Babak Radboy was invited to participate in the IXth Berlin Biennale as an artist. In place of an artwork he submitted a scope of work naming himself creative director for the Biennale’s communications strategy and identity.
The identity proposed was entitled NOT IN THE BERLIN BIENNALE and suggested he curate a separate biennale — with its own roster of artists — to serve as the public face of the real Berlin Biennale.
This counter-biennale would include installations, curatorial texts, the biennale’s website, its official catalog, a series of promotional videos and an advertising campaign for the Biennale.
The materials produced became a flashpoint for the most controversial, most written about and best attended Biennale in Berlin’s history.
Regardless of what we thought Berlin Biennale 2016 would be, we can now claim it is for us a milestone in art history, whether by that history we mean the last centuries, the last years, the last days, the last hours, the last fashion seasons.
— Hannah Black, Artforum
…The ad campaign is as important as the pieces in a show entirely shot through with the logic of marketing. Even so, I wonder who the target audience would be for slogans like “It’s my job to make the in-tangible real—and the real incomprehensible”; or—I’m not kidding—“Why should fascists have all the fun?”
— Barry Schwabsky, THE NATION
“A vast obsolescent pageant of irrelevance.”
– Dorian Batycka, Hyperallergic
“…the Berlin Biennale, whose main exhibition site features… a poster reading: ‘Why should fascists have all the fun?’…. why even make an exhibition, if you are this sneering about it?”
— Jason Farago, The Guardian
Visitors to the IXth Berlin Biennale for Contemporary Art in 2016 might have puzzled over the exhibition brochure they received upon entering the show… Many viewers would have already encountered the image on banners and advertisements around the city, including in the subway system and on building facades, testifying to the highly visible presence of the exhibition during the summer’s peak tourism period. It was only in the catalogue, however, that a bit of text shed some light on the image; the phrase “Why should fas- cists have all the fun?” was printed on the page opposite the photograph.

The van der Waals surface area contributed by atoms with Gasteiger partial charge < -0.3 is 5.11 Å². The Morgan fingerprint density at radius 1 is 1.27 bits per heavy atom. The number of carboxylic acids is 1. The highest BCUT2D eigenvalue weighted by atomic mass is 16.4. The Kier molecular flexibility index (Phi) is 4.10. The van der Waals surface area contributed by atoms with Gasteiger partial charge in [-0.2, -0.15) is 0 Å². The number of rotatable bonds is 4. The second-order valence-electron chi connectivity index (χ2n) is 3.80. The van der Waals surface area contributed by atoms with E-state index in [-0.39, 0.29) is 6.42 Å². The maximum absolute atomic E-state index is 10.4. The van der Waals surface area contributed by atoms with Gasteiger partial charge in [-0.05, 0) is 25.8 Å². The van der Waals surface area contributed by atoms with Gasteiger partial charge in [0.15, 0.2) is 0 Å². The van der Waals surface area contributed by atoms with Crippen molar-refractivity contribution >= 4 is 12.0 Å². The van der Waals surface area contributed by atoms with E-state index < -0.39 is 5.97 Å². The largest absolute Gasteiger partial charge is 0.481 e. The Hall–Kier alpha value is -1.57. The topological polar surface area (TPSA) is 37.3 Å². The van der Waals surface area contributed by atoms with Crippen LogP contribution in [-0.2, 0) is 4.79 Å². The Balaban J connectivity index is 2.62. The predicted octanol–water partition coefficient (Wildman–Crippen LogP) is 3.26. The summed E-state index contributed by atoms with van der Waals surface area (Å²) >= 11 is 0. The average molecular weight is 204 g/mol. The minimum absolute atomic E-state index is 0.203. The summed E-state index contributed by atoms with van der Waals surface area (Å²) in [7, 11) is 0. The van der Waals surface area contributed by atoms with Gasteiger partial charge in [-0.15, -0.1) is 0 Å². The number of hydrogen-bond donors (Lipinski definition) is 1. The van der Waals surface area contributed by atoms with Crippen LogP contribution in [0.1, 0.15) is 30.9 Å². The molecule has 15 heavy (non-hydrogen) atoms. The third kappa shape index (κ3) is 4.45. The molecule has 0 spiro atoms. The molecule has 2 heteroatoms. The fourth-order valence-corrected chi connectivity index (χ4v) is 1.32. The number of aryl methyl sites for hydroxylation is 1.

This single image-text combination, part of a series made for the exhibition by Roe Ethridge and Babak Radboy, is emblematic of the unstable experience that left the audience of the biennial with little guidance as to how to interpret the evidently comedic but seemingly earnest curatorial approach that marked much of the work on view.
Such humor hints at a sly, mocking sensibility but ultimately denies the recipient the satisfaction of laughter at a well-targeted joke. As Radboy, who serves as the creative director of Bidoun Magazine, put it in a 2014 interview when asked to predict style and pop-culture trends for 2015: “I think in general there will be a turn away from cleverness and irony, as its grammar becomes too ubiquitous, and the ‘new’ will retreat into the inexplicable.”
— Gregory H. Williams , October